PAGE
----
Sleep tight, and don’t let the bedbugs bite. That very old rhyme describes a problem that people around the world have faced for a long time. Bedbugs. One of the most annoying types of insects, these can often be costly and time consuming to even attempt to get rid of. But these bugs have been around for quite a while, and so far, there hasn’t been a breakthrough in stopping these tiny pests. Until now. However, the answer to this problem includes having one poor woman to have to suffer through nearly 200,000 bug bites.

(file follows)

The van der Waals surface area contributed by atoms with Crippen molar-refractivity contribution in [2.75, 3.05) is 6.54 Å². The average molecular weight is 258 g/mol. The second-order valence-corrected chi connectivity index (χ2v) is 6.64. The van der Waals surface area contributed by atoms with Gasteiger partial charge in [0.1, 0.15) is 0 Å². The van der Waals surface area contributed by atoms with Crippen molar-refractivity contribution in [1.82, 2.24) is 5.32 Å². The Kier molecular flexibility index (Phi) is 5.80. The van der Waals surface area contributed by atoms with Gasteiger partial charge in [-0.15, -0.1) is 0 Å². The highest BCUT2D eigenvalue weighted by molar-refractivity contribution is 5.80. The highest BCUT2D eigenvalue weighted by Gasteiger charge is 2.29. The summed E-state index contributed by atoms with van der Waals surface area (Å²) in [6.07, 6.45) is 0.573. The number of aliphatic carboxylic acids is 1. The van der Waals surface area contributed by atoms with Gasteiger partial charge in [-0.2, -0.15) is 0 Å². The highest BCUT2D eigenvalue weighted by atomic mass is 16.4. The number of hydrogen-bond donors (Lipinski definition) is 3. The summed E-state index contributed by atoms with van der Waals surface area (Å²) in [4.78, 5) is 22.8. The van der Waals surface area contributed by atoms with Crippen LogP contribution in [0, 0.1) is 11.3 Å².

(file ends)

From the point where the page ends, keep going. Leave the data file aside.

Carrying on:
Regine Gries is the owner of the team that contains several biologists and chemists based at Simon Fraser University, in Canada. The team has gone through an extensive amount of testing attempting to find what pheromone tells bedbugs what areas are safe, and which are not. But to test each different type of pheromone, a large amount of bedbug fecal matter and cuticles was needed. This is where Regine Gries took one for the team. In order to collect the needed materials, she endured roughly 180,000 bug bites. But at the very least, it wasn’t for naught. The team found what they were looking for – an arrestant, histamine. Histamine is actually produced in humans during immune responses, and also found in bedbug feces and cuticles. Bedbugs often leave this waste to collect near their favorite hiding spots which are oftentimes near a food source as well. The team also found that in order to attract each other, bedbugs also produced five volatile organic compounds. After testing a combination of histamine and the organic compounds, they found that bedbugs were both lured into traps, and also kept them there. This was the big breakthrough that they were looking for. For more read: http://cen.acs.org/articles/92/web/2014/12/Chemical-Cocktail-Lures-Bedbugs-Coaxes.html